Las Vegas shooting: why hotel is suing 1,000 victims
Lawyers for survivors of the massacre say decision to file claims is ‘utterly reprehensible’
The owner of the Las Vegas hotel where a gunman shot dozens of concertgoers has provoked outrage by filing a lawsuit against the victims of the massacre.
On 1 October last year, 64-year-old Stephen Paddock opened fire on crowds at a music festival from the window of his room on the 32nd floor of the Mandalay Bay hotel, killing 59 people and wounding a further 851 before turning the gun on himself.
MGM Resorts International, owner of the Mandalay Bay and the festival venue, has now named more than 1,000 of those caught up in the deadly rampage in two lawsuits aimed at blocking liability claims from victims.
The company says that 2,500 people have started or threatened legal action against them relating to the massacre, the largest in modern US history.
In the lawsuits filed on Friday, “the company cites a 2002 federal act that extends liability protection to any company that uses ‘anti-terrorism’ technology or services that can ‘help prevent and respond to mass violence’,” the Las Vegas Review-Journal reports.
The security service hired for the festival had been certified by the Department of Homeland Security as capable of “protecting against and responding to acts of mass injury and destruction”, which MGM argues should absolve the company of liability for the shooting.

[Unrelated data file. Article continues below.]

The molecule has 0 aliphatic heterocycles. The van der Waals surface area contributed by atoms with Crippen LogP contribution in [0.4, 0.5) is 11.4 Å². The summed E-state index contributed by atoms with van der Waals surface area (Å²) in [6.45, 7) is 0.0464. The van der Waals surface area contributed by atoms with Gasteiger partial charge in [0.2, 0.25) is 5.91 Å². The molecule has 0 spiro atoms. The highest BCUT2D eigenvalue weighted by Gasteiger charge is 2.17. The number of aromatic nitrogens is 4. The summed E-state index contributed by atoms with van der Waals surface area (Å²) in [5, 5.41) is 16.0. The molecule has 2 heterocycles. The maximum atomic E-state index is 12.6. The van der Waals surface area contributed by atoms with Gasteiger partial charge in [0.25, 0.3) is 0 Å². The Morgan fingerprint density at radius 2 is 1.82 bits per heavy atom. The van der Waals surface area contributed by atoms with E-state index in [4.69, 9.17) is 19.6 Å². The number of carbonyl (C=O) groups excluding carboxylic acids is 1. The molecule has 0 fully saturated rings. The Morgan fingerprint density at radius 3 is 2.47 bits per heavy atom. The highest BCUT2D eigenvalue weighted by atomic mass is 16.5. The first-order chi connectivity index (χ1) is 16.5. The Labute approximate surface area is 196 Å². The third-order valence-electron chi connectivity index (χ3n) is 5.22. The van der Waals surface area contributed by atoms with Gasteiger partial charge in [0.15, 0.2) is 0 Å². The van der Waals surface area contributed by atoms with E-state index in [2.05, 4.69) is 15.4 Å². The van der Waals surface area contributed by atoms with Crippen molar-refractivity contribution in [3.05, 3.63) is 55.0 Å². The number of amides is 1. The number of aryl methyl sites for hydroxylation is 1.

The lawsuits do not seek any money, and legal experts say the proceedings are a formality.
However, lawyers representing the victims have lambasted the company’s actions as insensitive and unethical.
“We are shocked,” attorney Catherine Lombardo, who represents several hundred victims, told CNN’s sister network HLN.
She added that MGM was “absolutely liable” for allowing Paddock to amass so many firearms in his hotel room. More than 20 rifles were found in the room, brought into the hotel in bags.
In the lawsuits, MGM requests that the individual claims against them be moved from state to federal court, where a judge can rule on the viability of future claims against the resort firm.
Robert Eglet, an attorney representing some of the victims, told the Las Vegas Review-Journal that the decision to file the complaints in federal court was a “blatant display of judge shopping” which “verges on unethical”.
However, MGM Resort International defended the decision as being in the best interests of the victims, NBC reports.
“The federal court is an appropriate venue for these cases and provides those affected with the opportunity for a timely resolution,” said company spokeswoman Debra DeShong. “Years of drawn out litigation and hearings are not in the best interest of victims, the community and those still healing.”